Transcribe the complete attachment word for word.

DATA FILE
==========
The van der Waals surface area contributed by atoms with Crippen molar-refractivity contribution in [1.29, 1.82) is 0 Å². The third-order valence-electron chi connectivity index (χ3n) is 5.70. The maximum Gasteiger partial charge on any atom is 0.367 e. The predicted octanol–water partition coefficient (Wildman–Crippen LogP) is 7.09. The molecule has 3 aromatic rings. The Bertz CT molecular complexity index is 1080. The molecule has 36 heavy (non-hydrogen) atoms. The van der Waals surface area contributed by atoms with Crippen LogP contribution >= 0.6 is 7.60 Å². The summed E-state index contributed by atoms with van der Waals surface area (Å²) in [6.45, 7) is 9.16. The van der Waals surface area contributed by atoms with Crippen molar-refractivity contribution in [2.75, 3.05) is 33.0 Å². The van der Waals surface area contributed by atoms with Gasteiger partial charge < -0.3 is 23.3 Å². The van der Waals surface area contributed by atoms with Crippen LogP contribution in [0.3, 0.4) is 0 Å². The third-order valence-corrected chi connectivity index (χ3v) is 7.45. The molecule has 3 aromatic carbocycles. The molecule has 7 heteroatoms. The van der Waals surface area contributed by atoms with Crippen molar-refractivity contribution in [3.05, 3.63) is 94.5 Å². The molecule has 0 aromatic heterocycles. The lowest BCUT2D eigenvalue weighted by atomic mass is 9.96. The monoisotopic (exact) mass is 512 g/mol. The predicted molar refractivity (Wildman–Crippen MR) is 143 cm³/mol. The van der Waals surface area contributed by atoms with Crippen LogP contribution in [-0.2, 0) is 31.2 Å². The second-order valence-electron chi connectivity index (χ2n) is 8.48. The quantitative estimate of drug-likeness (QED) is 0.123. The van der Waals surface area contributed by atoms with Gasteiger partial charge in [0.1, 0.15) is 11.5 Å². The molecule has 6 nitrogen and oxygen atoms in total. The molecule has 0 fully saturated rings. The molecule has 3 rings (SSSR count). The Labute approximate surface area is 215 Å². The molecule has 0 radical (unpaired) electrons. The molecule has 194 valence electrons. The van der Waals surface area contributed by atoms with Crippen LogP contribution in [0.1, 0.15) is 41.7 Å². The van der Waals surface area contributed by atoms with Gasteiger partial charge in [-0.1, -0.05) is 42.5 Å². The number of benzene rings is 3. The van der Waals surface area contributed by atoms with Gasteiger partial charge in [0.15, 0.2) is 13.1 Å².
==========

The van der Waals surface area contributed by atoms with Crippen molar-refractivity contribution in [1.29, 1.82) is 0 Å². The third-order valence-electron chi connectivity index (χ3n) is 5.70. The maximum Gasteiger partial charge on any atom is 0.367 e. The predicted octanol–water partition coefficient (Wildman–Crippen LogP) is 7.09. The molecule has 3 aromatic rings. The Bertz CT molecular complexity index is 1080. The molecule has 36 heavy (non-hydrogen) atoms. The van der Waals surface area contributed by atoms with Crippen LogP contribution >= 0.6 is 7.60 Å². The summed E-state index contributed by atoms with van der Waals surface area (Å²) in [6.45, 7) is 9.16. The van der Waals surface area contributed by atoms with Crippen molar-refractivity contribution in [2.75, 3.05) is 33.0 Å². The van der Waals surface area contributed by atoms with Gasteiger partial charge < -0.3 is 23.3 Å². The van der Waals surface area contributed by atoms with Crippen LogP contribution in [0.3, 0.4) is 0 Å². The third-order valence-corrected chi connectivity index (χ3v) is 7.45. The molecule has 3 aromatic carbocycles. The molecule has 7 heteroatoms. The van der Waals surface area contributed by atoms with Crippen molar-refractivity contribution in [3.05, 3.63) is 94.5 Å². The molecule has 0 aromatic heterocycles. The lowest BCUT2D eigenvalue weighted by atomic mass is 9.96. The monoisotopic (exact) mass is 512 g/mol. The predicted molar refractivity (Wildman–Crippen MR) is 143 cm³/mol. The van der Waals surface area contributed by atoms with Crippen LogP contribution in [-0.2, 0) is 31.2 Å². The second-order valence-electron chi connectivity index (χ2n) is 8.48. The quantitative estimate of drug-likeness (QED) is 0.123. The van der Waals surface area contributed by atoms with Gasteiger partial charge in [0.1, 0.15) is 11.5 Å². The molecule has 6 nitrogen and oxygen atoms in total. The molecule has 0 fully saturated rings. The molecule has 3 rings (SSSR count). The Labute approximate surface area is 215 Å². The molecule has 0 radical (unpaired) electrons. The molecule has 194 valence electrons. The van der Waals surface area contributed by atoms with Crippen LogP contribution in [0.1, 0.15) is 41.7 Å². The van der Waals surface area contributed by atoms with Gasteiger partial charge in [-0.1, -0.05) is 42.5 Å². The number of benzene rings is 3. The van der Waals surface area contributed by atoms with Gasteiger partial charge in [0.15, 0.2) is 13.1 Å².